Ellen Nielsen pulled back the floral-patterned curtain at the entrance of her home and studio to reveal a rainbow-felted tree adorned with fake birds. A shadow box of sequin typologies, pinned like shiny dead butterflies, hung at her other side, framing her in a bright sleeveless dress with matching red lipstick. These creations, she explained with cerebral self-possession, act as a “queer, feminist celebration of ornament and kitsch.
“I’m confused about irony,” Nielsen confesses, “because I genuinely like the things that I like. I actually like disco.” As one of her many part-performance, part-object projects, Nielsen is involved with the Pyramids of Pluto, who throw disco-focused events at clubs in the city. At a recent event at Berlin nightclub, themed as a physical manifestation of the internet, Nielsen created a giant web that would hold images of cats, in reference to the popular memes, and hang from the ceiling above the dance floor. Her theatrical experiments extend to puppetry, too, through an ongoing involvement with the Baltimore Annex Theater Collective.
In her studio, which resembles a fabric store, she pulled from a stack of material one bold pattern that had hung within snow-covered woods for “wintervention.” Textiles take on many forms in Nielsen’s capable hands. For an upcoming show in May at the Plaines Project, she is “domesticating a tree” with triangular cocoons around its branches made of nineties floral patterned nightgown fabric. Nielsen, showing a predilection for the sinister, compared the resulting shapes to nests of Tent Caterpillars, which blanket Chicago’s trees with web-like creations that hold “thousands of worms wriggling inside.” The narrative of infestation works in tension with the cheery print and offers a glimpse into the weighty concerns that underlie Nielsen’s pink-tinged practice.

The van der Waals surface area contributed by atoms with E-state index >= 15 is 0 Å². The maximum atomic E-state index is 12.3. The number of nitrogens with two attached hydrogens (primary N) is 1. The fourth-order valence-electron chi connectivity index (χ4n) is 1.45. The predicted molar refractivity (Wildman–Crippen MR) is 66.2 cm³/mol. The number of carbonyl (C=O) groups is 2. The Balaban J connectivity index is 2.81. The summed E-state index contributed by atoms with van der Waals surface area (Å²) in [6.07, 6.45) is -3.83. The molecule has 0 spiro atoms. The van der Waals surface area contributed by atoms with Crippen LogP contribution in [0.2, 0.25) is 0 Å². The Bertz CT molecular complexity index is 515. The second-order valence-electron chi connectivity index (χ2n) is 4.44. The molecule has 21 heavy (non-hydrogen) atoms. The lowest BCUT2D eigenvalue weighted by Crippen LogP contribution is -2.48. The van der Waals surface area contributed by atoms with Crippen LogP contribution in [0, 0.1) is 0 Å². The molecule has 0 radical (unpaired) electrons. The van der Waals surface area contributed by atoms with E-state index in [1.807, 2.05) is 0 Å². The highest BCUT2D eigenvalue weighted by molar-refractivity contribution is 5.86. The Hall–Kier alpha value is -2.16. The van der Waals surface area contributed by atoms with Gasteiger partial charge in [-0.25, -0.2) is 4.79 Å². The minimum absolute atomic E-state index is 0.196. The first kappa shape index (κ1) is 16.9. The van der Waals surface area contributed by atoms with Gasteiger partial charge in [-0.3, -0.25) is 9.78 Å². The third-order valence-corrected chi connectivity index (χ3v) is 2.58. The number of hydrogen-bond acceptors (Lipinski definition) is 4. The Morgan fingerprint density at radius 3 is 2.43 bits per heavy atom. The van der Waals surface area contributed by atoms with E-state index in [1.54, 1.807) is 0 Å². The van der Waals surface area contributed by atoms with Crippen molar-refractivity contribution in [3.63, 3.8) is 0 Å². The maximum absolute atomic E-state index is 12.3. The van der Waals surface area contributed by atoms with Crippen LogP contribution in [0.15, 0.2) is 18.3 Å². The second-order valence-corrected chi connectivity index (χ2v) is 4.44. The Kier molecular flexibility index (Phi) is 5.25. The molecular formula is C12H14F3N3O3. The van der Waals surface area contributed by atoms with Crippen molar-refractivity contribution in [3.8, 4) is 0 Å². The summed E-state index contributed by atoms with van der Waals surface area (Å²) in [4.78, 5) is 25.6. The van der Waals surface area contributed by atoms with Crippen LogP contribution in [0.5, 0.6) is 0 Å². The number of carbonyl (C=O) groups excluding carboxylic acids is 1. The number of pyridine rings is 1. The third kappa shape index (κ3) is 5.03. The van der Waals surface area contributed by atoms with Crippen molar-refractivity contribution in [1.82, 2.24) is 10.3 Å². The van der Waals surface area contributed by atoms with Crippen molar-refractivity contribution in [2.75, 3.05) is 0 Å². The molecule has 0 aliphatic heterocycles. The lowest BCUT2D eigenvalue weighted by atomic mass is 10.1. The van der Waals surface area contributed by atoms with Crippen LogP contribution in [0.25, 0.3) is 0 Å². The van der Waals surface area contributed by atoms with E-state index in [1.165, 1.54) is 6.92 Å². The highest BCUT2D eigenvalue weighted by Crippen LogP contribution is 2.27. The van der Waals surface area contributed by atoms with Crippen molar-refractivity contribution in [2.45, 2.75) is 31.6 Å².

She poses her “highly consumable” embellishments against Modernism in painting and architecture. In a performance titled “pombomb,” Nielsen threw a giant pink and yellow pom-pom at the Aon Center’s Modernist façade until the colored orb fell apart. Influenced by Bruce Nauman’s durational performances, she ran back and forth in a flowered frock, hurling and retrieving the fluffy ball in an act of soft terrorism, of sorts.
Nielsen was equal parts strong and sexy as she stood beside a huge and vaginal paisley sculpture (“hippie/raver/goth”) in her kitchen expounding on the form as a loose signifier of Eastern custom, colonialism, fertility and American psychedelia. With exuberance, the artist plays with conventions of beauty and gender that are constantly, if not explicitly, reinforced in objects of the everyday. The heteronormative narratives imbedded in our surroundings, for Nielsen, are suspect. She offers a compelling alternative trimmed with ribbons, lace and buttons. (Lee Colon)
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